One of Hong Kong’s Last Independent Politicians Loses Position
(Bloomberg) -- One of the last remaining independent members of Hong Kong’s legislature is losing his seat after a candidate vetting committee said he failed to uphold the former British colony’s mini-constitution, according to the city’s No. 2 official.
Legislative Council member Cheng Chung-tai is being removed immediately for failing to “genuinely uphold” Hong Kong’s Basic Law, Chief Secretary John Lee said at a press briefing Thursday. Cheng is also being barred from running in Hong Kong elections for five years, Lee added.
Lee said a newly established panel to vet people running for office deemed him unsuitable to be on a 1,500-person committee charged with selecting the city’s leader. The committee had approved 1,496 people and rejected two others, including Cheng, who was one of just two independent members remaining in the chamber after most of the Hong Kong pro-democracy opposition resigned last year.
“I just received notification from the election vetting committee that my qualifications are invalid, and I will immediately lose my qualifications to be a Legislative Council member,” Cheng wrote in a Facebook post on Thursday.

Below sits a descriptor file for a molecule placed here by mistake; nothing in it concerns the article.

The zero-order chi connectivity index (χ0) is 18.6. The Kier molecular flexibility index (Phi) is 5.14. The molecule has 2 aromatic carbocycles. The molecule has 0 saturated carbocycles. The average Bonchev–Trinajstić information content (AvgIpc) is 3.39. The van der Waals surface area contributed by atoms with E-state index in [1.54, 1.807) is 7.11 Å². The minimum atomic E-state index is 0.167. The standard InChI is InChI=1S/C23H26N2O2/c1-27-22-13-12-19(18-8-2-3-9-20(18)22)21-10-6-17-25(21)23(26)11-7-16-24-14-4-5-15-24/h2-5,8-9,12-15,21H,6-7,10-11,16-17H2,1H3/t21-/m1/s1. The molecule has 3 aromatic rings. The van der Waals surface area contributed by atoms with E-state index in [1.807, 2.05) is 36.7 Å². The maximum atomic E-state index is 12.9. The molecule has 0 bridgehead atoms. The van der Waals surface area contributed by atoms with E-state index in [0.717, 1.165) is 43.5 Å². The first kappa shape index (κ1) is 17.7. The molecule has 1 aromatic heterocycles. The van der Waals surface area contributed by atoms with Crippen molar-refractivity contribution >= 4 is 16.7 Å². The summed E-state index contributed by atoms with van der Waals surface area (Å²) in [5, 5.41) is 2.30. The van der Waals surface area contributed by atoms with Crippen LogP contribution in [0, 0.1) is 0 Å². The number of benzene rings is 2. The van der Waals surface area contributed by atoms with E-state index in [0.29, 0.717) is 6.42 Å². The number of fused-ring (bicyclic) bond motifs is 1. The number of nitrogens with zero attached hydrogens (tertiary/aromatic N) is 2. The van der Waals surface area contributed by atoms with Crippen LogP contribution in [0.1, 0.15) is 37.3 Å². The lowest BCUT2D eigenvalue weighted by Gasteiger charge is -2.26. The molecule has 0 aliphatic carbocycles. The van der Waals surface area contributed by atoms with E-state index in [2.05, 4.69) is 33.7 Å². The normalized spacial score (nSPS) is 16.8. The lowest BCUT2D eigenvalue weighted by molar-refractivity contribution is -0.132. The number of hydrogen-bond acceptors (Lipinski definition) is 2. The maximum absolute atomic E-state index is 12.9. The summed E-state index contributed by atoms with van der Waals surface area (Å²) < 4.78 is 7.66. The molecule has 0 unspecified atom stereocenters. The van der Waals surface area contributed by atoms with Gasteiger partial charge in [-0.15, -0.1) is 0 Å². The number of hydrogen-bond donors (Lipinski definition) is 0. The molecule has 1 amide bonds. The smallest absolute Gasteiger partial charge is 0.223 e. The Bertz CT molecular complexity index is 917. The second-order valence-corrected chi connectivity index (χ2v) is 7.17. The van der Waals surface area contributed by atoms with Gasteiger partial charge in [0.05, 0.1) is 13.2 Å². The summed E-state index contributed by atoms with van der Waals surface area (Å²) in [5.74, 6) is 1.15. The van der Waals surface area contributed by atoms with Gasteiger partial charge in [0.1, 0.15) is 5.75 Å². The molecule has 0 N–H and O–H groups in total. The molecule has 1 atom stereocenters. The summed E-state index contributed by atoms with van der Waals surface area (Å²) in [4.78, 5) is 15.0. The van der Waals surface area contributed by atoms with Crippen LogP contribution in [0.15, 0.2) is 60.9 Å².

In late May, Hong Kong’s legislature approved a broad overhaul of the city’s elections that was drafted by Beijing, a move that dramatically curtailed the opposition’s ability to participate in government. The move created the panel to vet candidates for elected office and ensure they are sufficiently patriotic to China.
All candidates must also be approved by national security officials in the Hong Kong police force to determine whether they can be trusted to uphold local laws and “respect” China’s ruling Communist Party.
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